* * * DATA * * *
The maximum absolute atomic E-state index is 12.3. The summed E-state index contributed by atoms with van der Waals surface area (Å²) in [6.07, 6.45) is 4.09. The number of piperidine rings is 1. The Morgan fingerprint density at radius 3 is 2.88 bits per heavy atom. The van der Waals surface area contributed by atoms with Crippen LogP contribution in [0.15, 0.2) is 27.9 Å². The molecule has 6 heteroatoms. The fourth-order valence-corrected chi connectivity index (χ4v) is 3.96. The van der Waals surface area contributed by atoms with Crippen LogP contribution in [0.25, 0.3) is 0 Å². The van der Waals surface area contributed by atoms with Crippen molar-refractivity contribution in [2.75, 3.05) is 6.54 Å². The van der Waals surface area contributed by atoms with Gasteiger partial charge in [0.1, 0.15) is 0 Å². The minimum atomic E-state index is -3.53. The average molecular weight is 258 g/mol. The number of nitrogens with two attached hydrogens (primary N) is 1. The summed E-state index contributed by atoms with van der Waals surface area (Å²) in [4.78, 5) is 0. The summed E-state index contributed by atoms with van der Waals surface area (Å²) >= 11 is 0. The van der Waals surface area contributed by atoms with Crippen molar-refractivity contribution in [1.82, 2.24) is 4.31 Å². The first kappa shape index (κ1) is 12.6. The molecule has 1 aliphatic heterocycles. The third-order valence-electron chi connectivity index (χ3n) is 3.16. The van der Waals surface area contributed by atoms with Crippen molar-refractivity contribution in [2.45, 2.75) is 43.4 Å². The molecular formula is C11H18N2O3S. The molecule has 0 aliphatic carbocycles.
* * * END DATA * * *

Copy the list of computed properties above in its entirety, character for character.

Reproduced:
The maximum absolute atomic E-state index is 12.3. The summed E-state index contributed by atoms with van der Waals surface area (Å²) in [6.07, 6.45) is 4.09. The number of piperidine rings is 1. The Morgan fingerprint density at radius 3 is 2.88 bits per heavy atom. The van der Waals surface area contributed by atoms with Crippen LogP contribution in [0.15, 0.2) is 27.9 Å². The molecule has 6 heteroatoms. The fourth-order valence-corrected chi connectivity index (χ4v) is 3.96. The van der Waals surface area contributed by atoms with Crippen LogP contribution in [0.25, 0.3) is 0 Å². The van der Waals surface area contributed by atoms with Crippen molar-refractivity contribution in [2.75, 3.05) is 6.54 Å². The van der Waals surface area contributed by atoms with Gasteiger partial charge in [0.1, 0.15) is 0 Å². The minimum atomic E-state index is -3.53. The average molecular weight is 258 g/mol. The number of nitrogens with two attached hydrogens (primary N) is 1. The summed E-state index contributed by atoms with van der Waals surface area (Å²) in [4.78, 5) is 0. The summed E-state index contributed by atoms with van der Waals surface area (Å²) >= 11 is 0. The van der Waals surface area contributed by atoms with Crippen molar-refractivity contribution in [1.82, 2.24) is 4.31 Å². The first kappa shape index (κ1) is 12.6. The molecule has 1 aliphatic heterocycles. The third-order valence-electron chi connectivity index (χ3n) is 3.16. The van der Waals surface area contributed by atoms with Crippen molar-refractivity contribution in [2.45, 2.75) is 43.4 Å². The molecular formula is C11H18N2O3S. The molecule has 0 aliphatic carbocycles.